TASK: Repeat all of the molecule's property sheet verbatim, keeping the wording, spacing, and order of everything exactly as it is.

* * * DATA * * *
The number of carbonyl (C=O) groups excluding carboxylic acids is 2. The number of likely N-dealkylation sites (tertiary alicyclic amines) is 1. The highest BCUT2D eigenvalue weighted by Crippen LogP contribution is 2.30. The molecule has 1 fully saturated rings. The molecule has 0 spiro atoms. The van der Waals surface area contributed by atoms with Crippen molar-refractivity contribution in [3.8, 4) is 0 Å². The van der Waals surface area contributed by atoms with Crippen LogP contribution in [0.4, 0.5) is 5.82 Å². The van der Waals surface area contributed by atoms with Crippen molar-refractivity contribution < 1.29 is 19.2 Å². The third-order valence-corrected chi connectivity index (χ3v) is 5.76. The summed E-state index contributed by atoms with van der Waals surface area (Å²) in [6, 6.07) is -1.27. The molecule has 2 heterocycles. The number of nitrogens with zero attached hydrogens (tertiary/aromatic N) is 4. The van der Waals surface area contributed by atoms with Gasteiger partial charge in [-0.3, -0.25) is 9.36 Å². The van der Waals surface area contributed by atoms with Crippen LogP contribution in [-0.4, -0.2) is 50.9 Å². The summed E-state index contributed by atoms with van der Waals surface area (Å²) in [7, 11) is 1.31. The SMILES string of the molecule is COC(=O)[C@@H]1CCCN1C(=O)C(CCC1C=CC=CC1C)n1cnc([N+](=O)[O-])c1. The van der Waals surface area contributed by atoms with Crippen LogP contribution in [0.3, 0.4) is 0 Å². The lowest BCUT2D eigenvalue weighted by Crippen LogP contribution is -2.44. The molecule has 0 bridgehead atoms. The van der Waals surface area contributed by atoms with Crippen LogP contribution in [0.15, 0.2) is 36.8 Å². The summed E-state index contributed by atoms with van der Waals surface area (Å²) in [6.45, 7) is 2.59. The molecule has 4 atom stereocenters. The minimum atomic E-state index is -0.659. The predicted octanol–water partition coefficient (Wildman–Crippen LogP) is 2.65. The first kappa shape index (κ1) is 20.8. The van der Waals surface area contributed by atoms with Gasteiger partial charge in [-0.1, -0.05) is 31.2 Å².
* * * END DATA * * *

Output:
The number of carbonyl (C=O) groups excluding carboxylic acids is 2. The number of likely N-dealkylation sites (tertiary alicyclic amines) is 1. The highest BCUT2D eigenvalue weighted by Crippen LogP contribution is 2.30. The molecule has 1 fully saturated rings. The molecule has 0 spiro atoms. The van der Waals surface area contributed by atoms with Crippen molar-refractivity contribution in [3.8, 4) is 0 Å². The van der Waals surface area contributed by atoms with Crippen LogP contribution in [0.4, 0.5) is 5.82 Å². The van der Waals surface area contributed by atoms with Crippen molar-refractivity contribution < 1.29 is 19.2 Å². The third-order valence-corrected chi connectivity index (χ3v) is 5.76. The summed E-state index contributed by atoms with van der Waals surface area (Å²) in [6, 6.07) is -1.27. The molecule has 2 heterocycles. The number of nitrogens with zero attached hydrogens (tertiary/aromatic N) is 4. The van der Waals surface area contributed by atoms with Gasteiger partial charge in [-0.3, -0.25) is 9.36 Å². The van der Waals surface area contributed by atoms with Crippen LogP contribution in [-0.4, -0.2) is 50.9 Å². The summed E-state index contributed by atoms with van der Waals surface area (Å²) in [7, 11) is 1.31. The SMILES string of the molecule is COC(=O)[C@@H]1CCCN1C(=O)C(CCC1C=CC=CC1C)n1cnc([N+](=O)[O-])c1. The van der Waals surface area contributed by atoms with Crippen LogP contribution in [0.3, 0.4) is 0 Å². The lowest BCUT2D eigenvalue weighted by Crippen LogP contribution is -2.44. The molecule has 0 bridgehead atoms. The van der Waals surface area contributed by atoms with Crippen LogP contribution in [0.15, 0.2) is 36.8 Å². The summed E-state index contributed by atoms with van der Waals surface area (Å²) in [6.45, 7) is 2.59. The molecule has 4 atom stereocenters. The minimum atomic E-state index is -0.659. The predicted octanol–water partition coefficient (Wildman–Crippen LogP) is 2.65. The first kappa shape index (κ1) is 20.8. The van der Waals surface area contributed by atoms with Gasteiger partial charge in [-0.1, -0.05) is 31.2 Å².